Is Apple About Control and Android about Openness?


It seems that Steve Job’s dislike of Android is growing every passing day. When he was recently asked if future versions of the OS that runs his mobile devices would ever enable unsigned (non-App Store) applications like Android and Palm OS do, Steve’s reply was shocking, and deliberately so: “There’s a porn store for Android… you can download it, your kids can download it. That’s a place we don’t want to go, so we’re not going to.”

Two of the best ways to get your app kicked out of the App Store (or not approved for inclusion in the first place) is to duplicate functionality that already exists on the phone, or to have “inappropriate material” in your app (such as political satire and any form of nudity).

What’s worse, Apple can not only reject a developer’s app at any time (preventing it from being downloaded), they can also revoke it (and remove it from your device – without a refund).

It’s rules like these that have kept competing web browsers, Google Voice, and various other apps from being included in the App Store: they all “duplicate features already found on the phone”.

Other rules have caused the rejection of applications such as image galleries (because they could be used to pull “inappropriate” images from online galleries), political satire apps (because they could make fun of political figures). (One developer had his initially rejected political cartoon app approved due to public pressure and coverage in the media.)

Let’s compare the two platforms.

Android versus iPhone


– Developer Fee: $99

– Can Run Unsigned Applications: No

– Free Speech: No

– Development Environments: Mac OS

– Ability to Run “Rejected” Apps: No

– Form Factor / Design: One (to-date)

– Choice of Carrier: Very Limited

– Widgets: OS 4.x+ only


– Developer Fee: $25

– Can Run Unsigned Applications: Yes*

– Free Speech: Yes

– Development Environments: Windows, Mac OS, Linux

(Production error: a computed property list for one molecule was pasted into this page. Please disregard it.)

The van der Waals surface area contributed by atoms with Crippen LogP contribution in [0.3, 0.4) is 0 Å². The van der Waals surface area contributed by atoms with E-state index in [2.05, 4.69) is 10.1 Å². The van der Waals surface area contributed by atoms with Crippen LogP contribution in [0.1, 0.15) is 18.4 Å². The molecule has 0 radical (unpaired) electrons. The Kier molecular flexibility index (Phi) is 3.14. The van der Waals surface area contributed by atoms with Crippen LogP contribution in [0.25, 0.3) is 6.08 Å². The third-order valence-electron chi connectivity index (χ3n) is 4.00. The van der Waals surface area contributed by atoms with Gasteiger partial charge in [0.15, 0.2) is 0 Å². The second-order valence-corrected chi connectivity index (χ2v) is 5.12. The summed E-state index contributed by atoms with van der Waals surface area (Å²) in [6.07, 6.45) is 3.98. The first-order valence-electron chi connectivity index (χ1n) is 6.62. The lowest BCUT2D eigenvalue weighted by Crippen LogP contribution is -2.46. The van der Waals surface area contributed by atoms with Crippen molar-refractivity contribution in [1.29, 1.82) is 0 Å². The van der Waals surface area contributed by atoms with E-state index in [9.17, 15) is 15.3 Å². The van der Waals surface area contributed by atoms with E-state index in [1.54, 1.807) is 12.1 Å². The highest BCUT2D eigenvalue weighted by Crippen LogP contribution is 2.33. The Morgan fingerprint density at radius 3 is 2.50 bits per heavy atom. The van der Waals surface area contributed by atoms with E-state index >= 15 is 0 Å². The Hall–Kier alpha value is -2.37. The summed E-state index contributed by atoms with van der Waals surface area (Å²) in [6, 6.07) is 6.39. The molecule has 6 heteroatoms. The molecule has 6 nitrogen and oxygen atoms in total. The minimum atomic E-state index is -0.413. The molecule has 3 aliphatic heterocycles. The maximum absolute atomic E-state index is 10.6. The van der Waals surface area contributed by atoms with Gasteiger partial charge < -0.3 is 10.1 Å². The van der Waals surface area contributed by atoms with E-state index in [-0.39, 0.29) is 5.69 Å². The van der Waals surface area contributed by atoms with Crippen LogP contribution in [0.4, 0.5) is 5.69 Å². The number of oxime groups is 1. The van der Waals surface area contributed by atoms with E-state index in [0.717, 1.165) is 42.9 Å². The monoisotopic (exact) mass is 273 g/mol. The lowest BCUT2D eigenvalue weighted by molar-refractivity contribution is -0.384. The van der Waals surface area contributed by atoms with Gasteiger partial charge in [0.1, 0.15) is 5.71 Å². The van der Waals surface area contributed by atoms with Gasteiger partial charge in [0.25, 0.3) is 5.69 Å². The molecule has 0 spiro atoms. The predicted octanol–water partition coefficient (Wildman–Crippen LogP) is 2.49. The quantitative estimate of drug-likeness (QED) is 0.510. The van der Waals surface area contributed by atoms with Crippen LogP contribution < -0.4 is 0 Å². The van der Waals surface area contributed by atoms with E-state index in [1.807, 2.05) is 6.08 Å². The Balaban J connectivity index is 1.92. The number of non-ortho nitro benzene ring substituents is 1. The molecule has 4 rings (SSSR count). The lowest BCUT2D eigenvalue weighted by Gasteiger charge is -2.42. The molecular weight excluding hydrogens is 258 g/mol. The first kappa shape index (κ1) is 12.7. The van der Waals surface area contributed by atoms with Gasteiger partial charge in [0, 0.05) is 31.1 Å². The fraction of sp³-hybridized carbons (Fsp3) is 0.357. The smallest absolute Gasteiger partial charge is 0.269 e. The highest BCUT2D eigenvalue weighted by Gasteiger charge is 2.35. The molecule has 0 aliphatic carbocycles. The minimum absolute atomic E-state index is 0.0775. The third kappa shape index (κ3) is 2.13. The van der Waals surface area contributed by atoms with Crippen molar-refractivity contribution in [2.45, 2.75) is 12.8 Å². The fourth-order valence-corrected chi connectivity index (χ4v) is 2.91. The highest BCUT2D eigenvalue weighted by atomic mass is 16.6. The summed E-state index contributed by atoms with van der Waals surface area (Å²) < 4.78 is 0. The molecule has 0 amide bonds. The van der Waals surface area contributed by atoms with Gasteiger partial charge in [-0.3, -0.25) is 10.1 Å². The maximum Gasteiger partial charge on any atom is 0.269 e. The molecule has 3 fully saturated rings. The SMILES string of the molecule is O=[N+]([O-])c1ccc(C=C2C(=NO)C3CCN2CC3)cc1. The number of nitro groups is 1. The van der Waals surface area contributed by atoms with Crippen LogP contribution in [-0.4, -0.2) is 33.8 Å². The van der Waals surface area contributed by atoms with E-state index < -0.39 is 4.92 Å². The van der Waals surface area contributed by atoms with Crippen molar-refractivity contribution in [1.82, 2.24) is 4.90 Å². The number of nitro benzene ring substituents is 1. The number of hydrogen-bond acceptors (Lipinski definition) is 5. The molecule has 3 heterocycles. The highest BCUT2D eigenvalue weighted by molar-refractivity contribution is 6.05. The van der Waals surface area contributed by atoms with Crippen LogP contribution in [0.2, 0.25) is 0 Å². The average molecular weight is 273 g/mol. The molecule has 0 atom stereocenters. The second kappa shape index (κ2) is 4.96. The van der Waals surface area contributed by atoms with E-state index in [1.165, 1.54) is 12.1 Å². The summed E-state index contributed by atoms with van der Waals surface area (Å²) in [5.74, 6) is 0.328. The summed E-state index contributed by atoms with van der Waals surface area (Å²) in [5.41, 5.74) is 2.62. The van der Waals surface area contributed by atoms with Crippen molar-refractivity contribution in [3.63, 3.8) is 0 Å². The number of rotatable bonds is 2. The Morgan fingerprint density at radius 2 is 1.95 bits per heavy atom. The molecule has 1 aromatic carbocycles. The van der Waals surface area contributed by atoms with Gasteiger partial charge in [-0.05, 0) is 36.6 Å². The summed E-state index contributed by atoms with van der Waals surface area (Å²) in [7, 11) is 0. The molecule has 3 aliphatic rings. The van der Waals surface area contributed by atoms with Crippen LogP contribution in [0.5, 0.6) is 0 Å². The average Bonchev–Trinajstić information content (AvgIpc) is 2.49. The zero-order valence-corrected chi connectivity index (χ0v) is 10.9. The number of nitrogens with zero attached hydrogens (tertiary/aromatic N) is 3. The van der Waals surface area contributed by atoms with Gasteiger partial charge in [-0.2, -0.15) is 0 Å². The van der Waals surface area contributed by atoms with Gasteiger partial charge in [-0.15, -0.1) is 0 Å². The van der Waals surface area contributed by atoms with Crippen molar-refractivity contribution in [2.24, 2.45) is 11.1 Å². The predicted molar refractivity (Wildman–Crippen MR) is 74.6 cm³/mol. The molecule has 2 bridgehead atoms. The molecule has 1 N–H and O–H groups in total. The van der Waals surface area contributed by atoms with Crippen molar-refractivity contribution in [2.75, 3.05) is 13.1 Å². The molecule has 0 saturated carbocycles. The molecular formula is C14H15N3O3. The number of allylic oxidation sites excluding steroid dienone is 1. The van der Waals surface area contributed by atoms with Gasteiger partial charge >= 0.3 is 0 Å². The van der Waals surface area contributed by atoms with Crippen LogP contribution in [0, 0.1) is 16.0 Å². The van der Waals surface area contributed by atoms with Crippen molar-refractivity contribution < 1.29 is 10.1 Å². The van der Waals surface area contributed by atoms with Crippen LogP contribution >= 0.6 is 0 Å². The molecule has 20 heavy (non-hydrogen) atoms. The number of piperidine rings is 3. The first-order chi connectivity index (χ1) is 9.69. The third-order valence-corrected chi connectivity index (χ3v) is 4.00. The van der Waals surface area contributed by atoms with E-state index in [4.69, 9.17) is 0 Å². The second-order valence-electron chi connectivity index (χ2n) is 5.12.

– Ability to Run “Rejected” Apps: Yes*

– Form Factor / Design: Many

– Choice of Carrier: Very Diverse

– Widgets: Yes

Steve Jobs is Wrong

I guess I don’t understand Steve.

His company has rejected app because they could be used to view pornographic images – of course they could also be used to view fine art.

Safari, however, has not been banned. With it you can view pornographic websites, websites that are full of hate-speech, even terrorist recruitment sites.

The camera has not not been disabled. With it you can make your own pornographic or hate images (or videos for that matter). With recently added MMS capabilities you can text that “inappropriate” material to anyone with a phone – or receive the same from others.

The phone has not been disabled. With it you can make and receive phone calls, the content of which are up to you, and not subject to parental controls.

Of course I’m not advocating anyone do any of these things, I’m simply illustrating a point.

Steve’s refusal to allow applications distributed though “alternate” channels means he’d have to give up his ability censor anything he wants, any time he wants. Disallowing unsigned apps was never about pornography, that was just Steve deflecting from what I think was his true intention: control. Apple, it seems, wants to control your hardware, your software, your content… And by filtering your access and your information, Apple hopes to control you.

Android, on the other hand, subscribes to Google’s philosophy that information should be freely accessible, anywhere, any time. It’s up to the individual to decide what information is and is not “appropriate”. Of course they filter what they list in their Market, but they don’t prohibit you from installing applications from other sources. (* Except for one AT&T phone which has removed that functionality. AT&T also has exclusivity with another phone, care to guess which one?)

Your Thoughts?

What do you think? Is Steve jobs really trying to control everything you can do on your iPhone and iPad/iPod? Or is he a hypocrite for banning some apps because of what you could do with them, and not his apps (even though you can do the same sort of things with them)?

Which philosophy will win out? Apple’s or Android’s?

Does Apple’s seemingly arbitrary censorship (or Android’s comparative openness) weigh on your purchase decisions?

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About The Author
Joe Levi
Joe graduated from Weber State University with two degrees in Information Systems and Technologies. He has carried mobile devices with him for more than a decade, including Apple's Newton, Microsoft's Handheld and Palm Sized PCs, and is Pocketnow's "Android Guy". By day you'll find Joe coding web pages, tweaking for SEO, and leveraging social media to spread the word. By night you'll probably find him writing technology and "prepping" articles, as well as shooting video. Read more about Joe Levi here.